“Tropical Storm Fabio” because the news media pays attention to extreme weather only when it has a sexy name.
H/T wattsupwiththat.com for the image below, which depicts the rainfall total from the recent storm, August 8-15, as estimated by NASA.
Using Google Earth, I estimated the area receiving greater than 5″ of rain to be about 28,000 square miles, give or take. By measuring the areas with greater rainfall totals, I estimated that those 28,000 sq mi received an average of 15 inches of rain.
That works out to be about 7 cubic miles of water.
Lake Pontchartrain is 630 square miles and averages 10 feet of depth, or about 1.2 cubic miles. Six Lake Pontchartrains of water fell on South Louisiana and part of Mississippi during the storm.
For you Yankees, imagine Manhattan Island (23 sq mi) covered with 1,600 feet of water, enough to cover every structure but the top 150 ft of the spire on the new World Trade Center tower.
One eensy, teensy, tiny quibble with your opening statement which I quote here: ““Tropical Storm Fabio” because the news media pays attention to extreme weather only when it has a sexy name.”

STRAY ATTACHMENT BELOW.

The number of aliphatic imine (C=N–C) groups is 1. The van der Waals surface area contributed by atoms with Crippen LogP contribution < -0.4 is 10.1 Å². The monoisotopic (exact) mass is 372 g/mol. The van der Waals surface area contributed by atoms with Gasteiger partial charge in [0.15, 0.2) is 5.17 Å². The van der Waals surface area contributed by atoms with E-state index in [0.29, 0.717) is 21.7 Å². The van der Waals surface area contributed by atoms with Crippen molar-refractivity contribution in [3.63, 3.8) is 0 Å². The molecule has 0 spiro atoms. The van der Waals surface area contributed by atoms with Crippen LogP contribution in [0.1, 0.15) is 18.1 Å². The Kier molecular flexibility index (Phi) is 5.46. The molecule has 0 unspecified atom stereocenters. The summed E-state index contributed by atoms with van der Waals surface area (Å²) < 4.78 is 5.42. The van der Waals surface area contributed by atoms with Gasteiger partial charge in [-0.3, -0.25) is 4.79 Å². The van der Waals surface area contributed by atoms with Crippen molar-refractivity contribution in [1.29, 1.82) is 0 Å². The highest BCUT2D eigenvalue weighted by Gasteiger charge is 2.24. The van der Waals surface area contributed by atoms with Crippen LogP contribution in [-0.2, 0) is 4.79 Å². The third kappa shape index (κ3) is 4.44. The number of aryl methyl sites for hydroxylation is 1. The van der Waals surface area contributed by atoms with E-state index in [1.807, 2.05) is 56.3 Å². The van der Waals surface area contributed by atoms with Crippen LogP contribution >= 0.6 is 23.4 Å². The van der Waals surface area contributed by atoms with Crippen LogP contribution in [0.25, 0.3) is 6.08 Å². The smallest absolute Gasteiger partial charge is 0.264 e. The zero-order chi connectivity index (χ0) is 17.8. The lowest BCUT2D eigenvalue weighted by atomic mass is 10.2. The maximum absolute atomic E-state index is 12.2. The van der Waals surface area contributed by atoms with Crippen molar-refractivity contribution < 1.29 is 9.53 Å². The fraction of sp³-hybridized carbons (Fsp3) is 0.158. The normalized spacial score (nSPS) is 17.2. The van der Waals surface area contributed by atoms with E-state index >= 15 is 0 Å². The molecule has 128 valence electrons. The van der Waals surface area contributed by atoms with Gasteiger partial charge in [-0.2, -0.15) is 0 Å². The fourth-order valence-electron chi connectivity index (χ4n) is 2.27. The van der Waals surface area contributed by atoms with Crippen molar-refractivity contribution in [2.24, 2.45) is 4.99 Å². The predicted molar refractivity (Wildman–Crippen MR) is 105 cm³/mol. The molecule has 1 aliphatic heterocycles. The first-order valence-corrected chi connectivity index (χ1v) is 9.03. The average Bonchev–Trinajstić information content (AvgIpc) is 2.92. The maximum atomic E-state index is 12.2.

Media is plural so the predicate should, likewise, be plural; “pay” in this instance.
You are a very good writer so I know this was a “fat-finger” or force-of-habit typo.
I love what you do.
I love it. Thanks. I am a compulsive proofreader, too.
I’m not going to blame a typo. In everyday conversation many of us fall in to the habit of talking about “the media” as a collective singular (which is pretty much how they behave). In parallel with that, 98% of the time people use “data” as a singular noun, but I am not going to lay* awake at night if someone says “the data is irrefutable.”
I’m not an English major but I’ve become compulsive about the language much to the consternation of everyone with whom I come into contact. I rationalize by saying to myself “Well, someone has to be the guardian of the language.”
I habitually correct others for the misuse of ‘who’ and ‘whom’ and ‘I’ and ‘me’. I try to use humor to compensate for my disease but, soon enough, I can see the cross looks and will slink away to another part of the room or just leave altogether.
Nor am I a talented writer such as yourself but I aspire to be. There’s probably a good therapist that can cure me of this compulsion but I’m not sure I want to be cured.
Please keep doing this great service for humanity. I particularly enjoy your essays on energy and energy policy.